Whene'er I take my pipe and stuff it
And smoke to pass the time away
My thoughts, as I sit there and puff it,
Dwell on a picture sad and grey:
It teaches me that very like
Am I myself unto my pipe.
Like me this pipe, so fragrant burning,
Is made of naught but earthen clay;
To earth I too shall be returning,
And cannot halt my slow decay.
My well used pipe, now cracked and broken,
Of mortal life is but a token.
No stain, the pipe's hue yet doth darken;
It remains white. Thus do I know
That when to death's call I must harken
My body, too, all pale will grow.
To black beneath the sod 'twill turn,
Likewise the pipe, if oft it burn.
Or when the pipe is fairly glowing,
Behold then instantaneously,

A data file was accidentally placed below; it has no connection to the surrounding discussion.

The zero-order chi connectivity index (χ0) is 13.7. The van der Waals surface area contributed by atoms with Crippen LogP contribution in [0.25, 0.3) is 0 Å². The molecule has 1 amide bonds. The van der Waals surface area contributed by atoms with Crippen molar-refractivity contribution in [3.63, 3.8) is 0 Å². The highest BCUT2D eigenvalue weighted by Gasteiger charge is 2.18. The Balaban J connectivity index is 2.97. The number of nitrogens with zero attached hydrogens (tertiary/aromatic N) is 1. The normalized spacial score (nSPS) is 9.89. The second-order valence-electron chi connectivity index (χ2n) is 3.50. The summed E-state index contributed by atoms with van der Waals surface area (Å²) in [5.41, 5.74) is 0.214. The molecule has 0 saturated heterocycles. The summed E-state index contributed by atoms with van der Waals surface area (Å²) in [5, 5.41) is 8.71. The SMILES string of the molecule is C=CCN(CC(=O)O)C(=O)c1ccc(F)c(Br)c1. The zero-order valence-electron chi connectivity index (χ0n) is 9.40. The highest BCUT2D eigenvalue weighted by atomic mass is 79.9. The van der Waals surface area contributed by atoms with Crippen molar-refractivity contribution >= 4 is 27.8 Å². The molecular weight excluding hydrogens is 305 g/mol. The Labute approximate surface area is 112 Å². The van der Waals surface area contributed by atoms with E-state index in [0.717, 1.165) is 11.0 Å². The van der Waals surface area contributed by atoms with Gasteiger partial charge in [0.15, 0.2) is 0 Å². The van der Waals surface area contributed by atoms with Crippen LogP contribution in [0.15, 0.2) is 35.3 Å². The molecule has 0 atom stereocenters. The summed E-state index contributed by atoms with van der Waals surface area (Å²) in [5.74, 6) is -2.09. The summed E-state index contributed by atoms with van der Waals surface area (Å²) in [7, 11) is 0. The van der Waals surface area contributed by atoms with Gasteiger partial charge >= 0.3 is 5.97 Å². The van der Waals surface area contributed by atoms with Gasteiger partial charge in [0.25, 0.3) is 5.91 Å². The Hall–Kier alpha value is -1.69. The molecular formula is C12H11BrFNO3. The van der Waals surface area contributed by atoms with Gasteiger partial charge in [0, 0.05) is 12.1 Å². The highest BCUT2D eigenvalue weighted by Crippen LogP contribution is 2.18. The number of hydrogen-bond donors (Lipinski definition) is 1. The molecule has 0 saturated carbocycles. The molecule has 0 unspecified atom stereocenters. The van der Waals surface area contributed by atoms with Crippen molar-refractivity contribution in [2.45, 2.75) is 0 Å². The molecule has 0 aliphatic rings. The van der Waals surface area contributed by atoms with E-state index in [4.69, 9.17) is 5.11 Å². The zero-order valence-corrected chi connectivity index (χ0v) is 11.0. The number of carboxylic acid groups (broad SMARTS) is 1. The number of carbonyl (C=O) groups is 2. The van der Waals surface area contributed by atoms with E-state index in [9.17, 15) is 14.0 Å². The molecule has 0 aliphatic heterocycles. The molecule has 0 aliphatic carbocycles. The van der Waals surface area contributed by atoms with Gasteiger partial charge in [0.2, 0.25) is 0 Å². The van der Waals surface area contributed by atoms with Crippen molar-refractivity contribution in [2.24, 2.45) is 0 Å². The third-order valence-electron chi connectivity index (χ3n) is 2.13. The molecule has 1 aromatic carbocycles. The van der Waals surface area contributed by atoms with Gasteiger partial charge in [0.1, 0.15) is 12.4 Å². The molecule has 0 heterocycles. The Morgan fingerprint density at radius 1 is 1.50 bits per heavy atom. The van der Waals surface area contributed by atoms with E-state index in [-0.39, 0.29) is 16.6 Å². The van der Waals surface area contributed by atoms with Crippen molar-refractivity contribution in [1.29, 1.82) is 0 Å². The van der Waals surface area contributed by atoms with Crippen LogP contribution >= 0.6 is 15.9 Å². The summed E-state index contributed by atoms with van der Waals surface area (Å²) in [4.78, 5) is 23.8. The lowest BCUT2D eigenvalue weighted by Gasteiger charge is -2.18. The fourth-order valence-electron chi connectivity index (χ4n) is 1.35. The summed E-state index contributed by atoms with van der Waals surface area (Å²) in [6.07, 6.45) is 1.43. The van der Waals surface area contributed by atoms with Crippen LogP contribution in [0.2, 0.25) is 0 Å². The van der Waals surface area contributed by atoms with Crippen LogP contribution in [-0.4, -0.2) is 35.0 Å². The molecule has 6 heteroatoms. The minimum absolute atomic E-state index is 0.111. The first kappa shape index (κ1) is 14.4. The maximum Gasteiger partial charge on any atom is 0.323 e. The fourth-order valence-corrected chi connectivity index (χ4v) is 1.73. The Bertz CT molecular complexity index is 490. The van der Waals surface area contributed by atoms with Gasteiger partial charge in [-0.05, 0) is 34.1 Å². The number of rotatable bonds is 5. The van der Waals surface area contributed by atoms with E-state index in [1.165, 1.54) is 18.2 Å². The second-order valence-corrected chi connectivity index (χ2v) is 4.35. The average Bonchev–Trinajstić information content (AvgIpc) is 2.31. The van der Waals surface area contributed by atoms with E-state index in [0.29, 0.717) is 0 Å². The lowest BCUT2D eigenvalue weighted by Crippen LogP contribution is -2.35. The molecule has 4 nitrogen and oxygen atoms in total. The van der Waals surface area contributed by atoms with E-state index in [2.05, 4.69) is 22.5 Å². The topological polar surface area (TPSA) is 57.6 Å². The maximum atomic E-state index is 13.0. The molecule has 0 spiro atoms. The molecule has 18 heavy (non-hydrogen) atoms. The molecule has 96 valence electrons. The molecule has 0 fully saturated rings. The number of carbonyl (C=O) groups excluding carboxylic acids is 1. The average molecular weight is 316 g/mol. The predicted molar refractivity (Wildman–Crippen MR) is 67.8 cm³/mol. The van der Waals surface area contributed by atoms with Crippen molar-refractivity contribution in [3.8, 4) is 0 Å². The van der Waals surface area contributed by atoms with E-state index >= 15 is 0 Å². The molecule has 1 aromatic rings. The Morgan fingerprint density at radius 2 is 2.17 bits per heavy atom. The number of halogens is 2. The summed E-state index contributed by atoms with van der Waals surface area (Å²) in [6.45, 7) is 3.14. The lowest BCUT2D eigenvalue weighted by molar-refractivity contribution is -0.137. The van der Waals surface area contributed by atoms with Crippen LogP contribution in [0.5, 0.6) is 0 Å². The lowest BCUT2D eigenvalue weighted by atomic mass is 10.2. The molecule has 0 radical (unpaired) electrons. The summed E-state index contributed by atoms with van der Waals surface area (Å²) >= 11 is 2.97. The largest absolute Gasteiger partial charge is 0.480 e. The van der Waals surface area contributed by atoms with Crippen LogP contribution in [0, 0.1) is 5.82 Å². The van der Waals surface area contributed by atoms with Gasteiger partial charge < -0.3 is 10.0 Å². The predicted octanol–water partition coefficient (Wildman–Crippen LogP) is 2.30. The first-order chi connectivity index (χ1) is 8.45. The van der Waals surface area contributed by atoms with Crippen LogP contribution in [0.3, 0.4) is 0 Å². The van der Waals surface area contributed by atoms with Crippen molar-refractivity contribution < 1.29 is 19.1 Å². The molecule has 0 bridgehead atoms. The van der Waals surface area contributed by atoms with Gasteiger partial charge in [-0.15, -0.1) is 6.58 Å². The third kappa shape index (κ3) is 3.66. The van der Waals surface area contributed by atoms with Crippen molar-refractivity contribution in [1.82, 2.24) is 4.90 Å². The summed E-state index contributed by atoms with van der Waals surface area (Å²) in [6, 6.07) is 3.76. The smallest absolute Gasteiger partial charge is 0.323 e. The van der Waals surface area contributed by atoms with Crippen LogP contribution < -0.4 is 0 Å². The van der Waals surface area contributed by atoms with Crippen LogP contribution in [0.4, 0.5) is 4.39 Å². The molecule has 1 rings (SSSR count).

The smoke off into thin air going,
'Til naught but ash is left to see.
Man's fame likewise away will burn
And unto dust his body turn.
How oft it happens when one's smoking,
The tamper's missing from it's shelf,
And one goes with one's finger poking
Into the bowl and burns oneself.
If in the pipe such pain doth dwell
How hot must be the pains of Hell!
Thus o'er my pipe in contemplation
Of such things - I can constantly
Indulge in fruitful meditation,
And so, puffing contentedly,
On land, at sea, at home, abroad,
I smoke my pipe and worship God.
Johann Sebastian Bach - 1725 (1685-1750)
From: The Second Little Clavier Book For Anna Magdalena Bach.